why Gartner terminated your employment? What was the reason? A: I believe it was age
discrimination and because of my health I wasn’t a model cutting edge IT person
anymore, or— Q: Any other reasons? Sorry. A: I guess the age. I looked my age, and the
health had taken a toll and I looked my age.”).) It is undisputed that when Armida
informed Cute of her decision to eliminate Plaintiff’s role, Cute twice expressed her
concerns that the termination could appear discriminatory because Plaintiff was over 55.
(See Ex. 9 to Lubochinski Decl. at G00647; Ex. 29 to Pl.’s 56(a)2 Stmt at G00395.) As an
alternative to termination, Cute requested that Plaintiff’s salary be reduced or that she be
asked to work part time because Plaintiff performed tasks “we don’t know how to do.”
(Cute Dep. at 130–31.) However, Armida rejected these alternatives and confirmed her
decision to terminate Plaintiff knowing that Plaintiff was in a protected age group and
without responding to Cute’s concerns about the appearance of discrimination. In fact,
after reading Cute’s description of Plaintiff’s age and health issues, Armida commented:
“And you are saying that this isn’t affecting her performance? How can it be . . .” (Ex. 29
to Pl.’s 56(a)2 Stmt at G00395.)
Plaintiff has also presented evidence that some of her duties were reassigned to
younger co–workers when she was terminated. (See Fratturo Dep. at 91–92; Ex. 11 to
Lubochinski Decl. at 8–9.) In some cases, such evidence may be sufficient to establish a
prima facie case of age discrimination. See, e.g., Burger v. New York Inst. of Technology,
94 F.3d 830, 834–35 (2d Cir. 1996) (evidence that a substantial portion of the plaintiff’s
duties were transferred to younger employees was sufficient to survive a motion for
judgment as a matter of law in an ADEA action). However, in each of the cases cited by
Plaintiff, the majority of an individual’s responsibilities had been transferred to a younger
employee. Here, the majority of Plaintiff’s responsibilities were outsourced to Xerox, and
her remaining duties were spread across the rest of Cute’s team.
(See Ex. 11 to
Lubochinski Decl. at 8–9.) Nevertheless, the employees who took over the remaining
portion of Plaintiff’s job duties were all at least ten years younger than Plaintiff (see id.),
and thus while this evidence is weak, it hints of age bias. See Carlton v. Mystic Transp.,
Inc., 202 F.3d 129, 135 (2d Cir. 2000) (“Generally, a plaintiff’s replacement by a
significantly younger person is evidence of age discrimination.”).
Plaintiff also claims that she was treated differently than Shuler, the younger
employee laid off at the same time to make room for a new position in Armida’s
department, but rehired three months later.
When Plaintiff was first told of her
termination, she made clear her willingness to transfer anywhere and do anything to
avoid termination, but was told there were no available positions.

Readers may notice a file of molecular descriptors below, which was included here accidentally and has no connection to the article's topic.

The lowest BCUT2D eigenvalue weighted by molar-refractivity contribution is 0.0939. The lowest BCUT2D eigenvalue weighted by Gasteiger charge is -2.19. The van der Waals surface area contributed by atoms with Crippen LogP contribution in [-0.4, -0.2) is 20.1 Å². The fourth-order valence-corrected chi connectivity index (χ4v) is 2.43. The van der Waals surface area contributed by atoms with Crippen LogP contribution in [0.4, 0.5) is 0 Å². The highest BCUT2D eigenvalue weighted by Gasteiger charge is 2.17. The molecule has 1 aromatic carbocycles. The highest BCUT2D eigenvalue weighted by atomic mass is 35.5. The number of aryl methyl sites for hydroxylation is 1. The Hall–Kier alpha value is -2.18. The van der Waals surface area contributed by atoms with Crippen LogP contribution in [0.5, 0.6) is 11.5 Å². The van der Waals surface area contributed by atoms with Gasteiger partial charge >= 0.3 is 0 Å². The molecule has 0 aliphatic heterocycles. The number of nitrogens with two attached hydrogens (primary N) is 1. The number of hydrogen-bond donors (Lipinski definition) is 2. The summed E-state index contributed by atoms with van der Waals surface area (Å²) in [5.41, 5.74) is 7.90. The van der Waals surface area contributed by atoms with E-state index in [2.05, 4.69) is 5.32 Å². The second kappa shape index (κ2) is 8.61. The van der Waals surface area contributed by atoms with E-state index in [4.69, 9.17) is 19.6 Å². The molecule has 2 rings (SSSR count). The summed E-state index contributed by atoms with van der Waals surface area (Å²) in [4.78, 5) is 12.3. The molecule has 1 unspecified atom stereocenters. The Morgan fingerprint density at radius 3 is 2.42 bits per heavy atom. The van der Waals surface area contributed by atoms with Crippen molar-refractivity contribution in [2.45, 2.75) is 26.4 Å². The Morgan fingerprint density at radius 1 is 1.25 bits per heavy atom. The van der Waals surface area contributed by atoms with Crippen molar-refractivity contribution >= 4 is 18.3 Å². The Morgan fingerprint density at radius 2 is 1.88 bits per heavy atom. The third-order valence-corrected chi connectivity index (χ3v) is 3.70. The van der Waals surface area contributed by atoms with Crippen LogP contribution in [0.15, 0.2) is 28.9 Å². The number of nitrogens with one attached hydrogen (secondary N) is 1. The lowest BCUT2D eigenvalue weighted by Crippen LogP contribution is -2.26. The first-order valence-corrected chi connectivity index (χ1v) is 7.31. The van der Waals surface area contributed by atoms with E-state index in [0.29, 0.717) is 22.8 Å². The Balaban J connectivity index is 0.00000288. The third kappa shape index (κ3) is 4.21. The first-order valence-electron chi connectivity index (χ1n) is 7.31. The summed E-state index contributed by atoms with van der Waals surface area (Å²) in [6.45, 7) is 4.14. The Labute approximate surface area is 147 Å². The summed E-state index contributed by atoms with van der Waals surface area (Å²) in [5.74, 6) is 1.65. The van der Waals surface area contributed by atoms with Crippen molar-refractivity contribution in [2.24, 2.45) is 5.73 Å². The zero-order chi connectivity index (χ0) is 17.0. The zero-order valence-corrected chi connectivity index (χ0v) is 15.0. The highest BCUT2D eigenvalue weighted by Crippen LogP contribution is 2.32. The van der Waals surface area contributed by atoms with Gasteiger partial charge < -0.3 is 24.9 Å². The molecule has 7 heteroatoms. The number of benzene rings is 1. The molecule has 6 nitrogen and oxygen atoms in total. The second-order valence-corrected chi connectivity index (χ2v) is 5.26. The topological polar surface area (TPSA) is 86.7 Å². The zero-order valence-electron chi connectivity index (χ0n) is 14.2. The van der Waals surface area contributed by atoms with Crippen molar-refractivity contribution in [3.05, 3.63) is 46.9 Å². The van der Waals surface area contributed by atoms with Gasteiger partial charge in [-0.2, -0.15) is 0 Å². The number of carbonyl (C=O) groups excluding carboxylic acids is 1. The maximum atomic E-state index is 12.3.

distinguishes Shuler’s circumstances because, unlike Plaintiff, she applied for an open
position that was posted, and consequently was rehired.17 Plaintiff does not dispute that
she never applied for a position at Gartner after she was terminated. Therefore, in the
absence of evidence of deferential re–hiring treatment or process used with Shuler, this
evidence does not support an inference of discrimination. However, considering together
all the circumstances, including Shuler’s re–hire after the elimination of her position, the
fact that younger employees took over Plaintiff’s remaining duties, Armida’s disregard of
Plaintiff’s responsibilities and performance in selecting her role for elimination, and
Armida’s response regarding the effect of Plaintiff’s age and illness on her job
Plaintiff claims, without any record support, that, unlike herself, Shuler was
encouraged to reapply and had been reassigned at Gartner by virtue of job elimination
several times. (See Pl.’s 56(a)2 Stmt at 23.) However, Plaintiff does present evidence
which she argues could support a jury conclusion that Gartner had a history of
marginalizing her for younger employees, first when she was not moved into her new
position supporting Kopec and second when she was transferred to Cute’s team to take
over the position of a younger employee who had replaced her in her role supporting
Armida. (See Fratturo Dep. at 139–40, 150–54.) The weight to be given to this evidence
depends on consideration of the totality of the circumstances.
performance, a jury could infer that her termination was based on her age plus her
Legitimate Non–Discriminatory Reason
Defendant articulates a legitimate business reason for eliminating Plaintiff’s role.
Armida was tasked with filling the role of E–mail Producer in her department, and
determined that to do so she would need to eliminate a position to keep headcount flat.
Plaintiff does not dispute that such a budgetary justification meets Defendant’s burden to
state a legitimate, nondiscriminatory reason for its decision. Therefore, the burden shifts
back to Plaintiff to show that Defendant’s proffered reason for her termination was
Defendant claims that Plaintiff cannot establish that its headcount justification is
false because Plaintiff’s role was not the only position eliminated in order to create a new
opening in Armida’s department. In rebuttal to Armida’s claim that she needed to
eliminate headcount, and Plaintiff, in order to fill the E–mail Producer and Vice
President of Webinar roles, Plaintiff points to evidence that Cute was able to make a
business case for increasing the headcount in the webinar group when she hired Nieves.
(See Def.’s Reply at 2; Def.’s Mem. Supp. at 5–6.)
In addition, Armida’s budget
presentations for her department in 2010 indicated a projected increase in headcount.